A little history of the Olympic gold medal


It’s that time of year again. Olympic games season. Athletes prepare their whole life for a few minutes (if that) to showcase their incredible skills. In the end, only one can walk away with the gold medal. But has it always been that way? With the games just recently coming to a close we wanted to take a look at what really goes on with those famous medals.

History of the Olympic Medals

The first traces of the Olympic games date way back. More than 2,700 years in fact to Greece in 776 BC. At this time, medals weren’t awarded to competitors, however. Instead, a crown with wreaths made of olive leaves was the prize. This tradition continued until the Roman emperor Theodosius I (or possible his son) abolished the games entirely in the year 400 AD.

Olympia, the site of the first Olympic games.

Olympia, the site of the first Olympic games.

Modern day Olympic games (as we know them today) commenced again at the end of the 19th century. The first games were held in Athens in the year 1896. But gold didn’t make an appearance here either. The first place team or individual received a silver medal. The runner-up got a copper.

In the next games, taking place in Paris in 1900, winners received trophies, cups, valuable paintings and even works of art in the place of medals.

First gold medal from the 1904 Olympic games.

First gold medal from the 1904 Olympic games. Source.

It wasn’t until 1904 when the gold, silver and bronze medals started to be awarded to competitors in St. Louis. This tradition continued on to modern times, with standardization of the medals occurring in 1928.

So why gold, silver and bronze?

The question then arises: why is bronze good, silver better and gold the best? One potential explanation is simple science. Bronze is made by combining copper with tiny amounts of other metals (something humans discovered 5,000 years ago).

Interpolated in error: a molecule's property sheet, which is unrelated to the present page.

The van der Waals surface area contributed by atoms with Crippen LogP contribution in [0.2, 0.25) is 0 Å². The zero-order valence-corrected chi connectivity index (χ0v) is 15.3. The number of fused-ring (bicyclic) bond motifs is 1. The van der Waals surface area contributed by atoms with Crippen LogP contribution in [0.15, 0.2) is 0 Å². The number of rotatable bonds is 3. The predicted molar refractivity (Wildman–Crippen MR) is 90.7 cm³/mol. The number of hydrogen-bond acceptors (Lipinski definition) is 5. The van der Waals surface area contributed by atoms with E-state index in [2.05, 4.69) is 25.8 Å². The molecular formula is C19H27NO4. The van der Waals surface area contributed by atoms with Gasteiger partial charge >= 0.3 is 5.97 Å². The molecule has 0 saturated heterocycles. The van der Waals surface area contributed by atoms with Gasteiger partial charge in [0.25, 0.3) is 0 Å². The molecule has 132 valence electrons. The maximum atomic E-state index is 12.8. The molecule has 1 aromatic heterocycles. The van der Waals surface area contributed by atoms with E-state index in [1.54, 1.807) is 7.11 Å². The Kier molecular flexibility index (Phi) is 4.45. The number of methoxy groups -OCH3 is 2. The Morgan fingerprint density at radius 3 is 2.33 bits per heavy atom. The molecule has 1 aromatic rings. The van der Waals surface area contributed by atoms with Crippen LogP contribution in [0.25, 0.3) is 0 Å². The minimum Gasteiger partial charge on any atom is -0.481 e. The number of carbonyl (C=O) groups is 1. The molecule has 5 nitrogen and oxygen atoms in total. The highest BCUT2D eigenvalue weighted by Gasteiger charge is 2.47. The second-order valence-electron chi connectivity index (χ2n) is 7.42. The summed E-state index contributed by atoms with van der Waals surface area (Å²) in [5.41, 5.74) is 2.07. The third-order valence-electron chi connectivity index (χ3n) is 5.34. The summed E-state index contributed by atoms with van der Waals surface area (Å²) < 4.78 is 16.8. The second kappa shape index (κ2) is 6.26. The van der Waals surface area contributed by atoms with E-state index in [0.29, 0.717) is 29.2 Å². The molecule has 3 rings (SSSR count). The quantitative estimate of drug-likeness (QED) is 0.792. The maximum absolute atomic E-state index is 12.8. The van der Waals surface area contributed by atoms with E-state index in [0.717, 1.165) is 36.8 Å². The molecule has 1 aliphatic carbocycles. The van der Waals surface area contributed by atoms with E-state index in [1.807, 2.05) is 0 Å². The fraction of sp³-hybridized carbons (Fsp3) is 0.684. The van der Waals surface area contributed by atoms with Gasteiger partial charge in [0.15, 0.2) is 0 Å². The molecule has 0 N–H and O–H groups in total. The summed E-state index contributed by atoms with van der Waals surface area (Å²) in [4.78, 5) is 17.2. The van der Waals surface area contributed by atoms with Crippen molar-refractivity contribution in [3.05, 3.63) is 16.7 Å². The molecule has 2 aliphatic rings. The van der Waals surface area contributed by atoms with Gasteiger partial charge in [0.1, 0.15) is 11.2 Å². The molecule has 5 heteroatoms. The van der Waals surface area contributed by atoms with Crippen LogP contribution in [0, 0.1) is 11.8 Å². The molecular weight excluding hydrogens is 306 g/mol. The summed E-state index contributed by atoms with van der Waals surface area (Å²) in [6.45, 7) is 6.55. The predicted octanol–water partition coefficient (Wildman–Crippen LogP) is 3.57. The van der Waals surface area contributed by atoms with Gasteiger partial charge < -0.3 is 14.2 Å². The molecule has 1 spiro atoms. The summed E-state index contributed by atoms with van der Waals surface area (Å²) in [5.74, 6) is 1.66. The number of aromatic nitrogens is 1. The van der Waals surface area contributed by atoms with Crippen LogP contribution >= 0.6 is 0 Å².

Of the three Olympic medal metals, copper is the lightest and the most abundant. It makes up 0.0068% of the earth’s crust. Silver is a bit heavier, and makes up 0.000008% of the earth’s crust. Gold is the heaviest, and the rarest. It makes up just 0.0000004% of the earth’s crust.

That makes sense right? The rarest and the heaviest awarded to the winner?

Now that the question of why has been given a possible explanation, let’s move on to what we all are actually really interested in…

What is the Olympic gold medal really worth? 

To start, it’s important to mention that the gold medal is not entirely made up of gold. In fact, the International Olympic Committee requires that the gold medal contain a minimum of six grams of gold. The last time an Olympic medal was made completely of gold was in 1912 in Stockholm. At this time, gold’s average price clocked in around USD $18.93 an ounce. The weight of the 1912 Stockholm Olympic gold metal was 24g (0.77 ounces). So the cost of this medal was about $14.58 in 1912. Even adjusting for inflation, this medal would cost far less than the Rio Olympic gold medal today.

The Rio 2016 gold medals weigh in at a whopping 500g. This is significantly heavier than previous games. The previous largest medal record was from the 1992 games in Barcelona, which weighed in a 231g.

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However, the Rio 2016 medal contains just 6g of gold and 494g of silver. At today’s gold prices, Investopedia estimates the value of the gold medal to be at USD $565.62 each.

The prize would be even more rewarding if the medal was made entirely out of gold, however. With current market value, each Olympic gold medal, made completely of gold, would be worth USD $17,214,400.

We can imagine those years of endless training and perseverance would become a bit more attractive for all of us if this medal scenario were the case!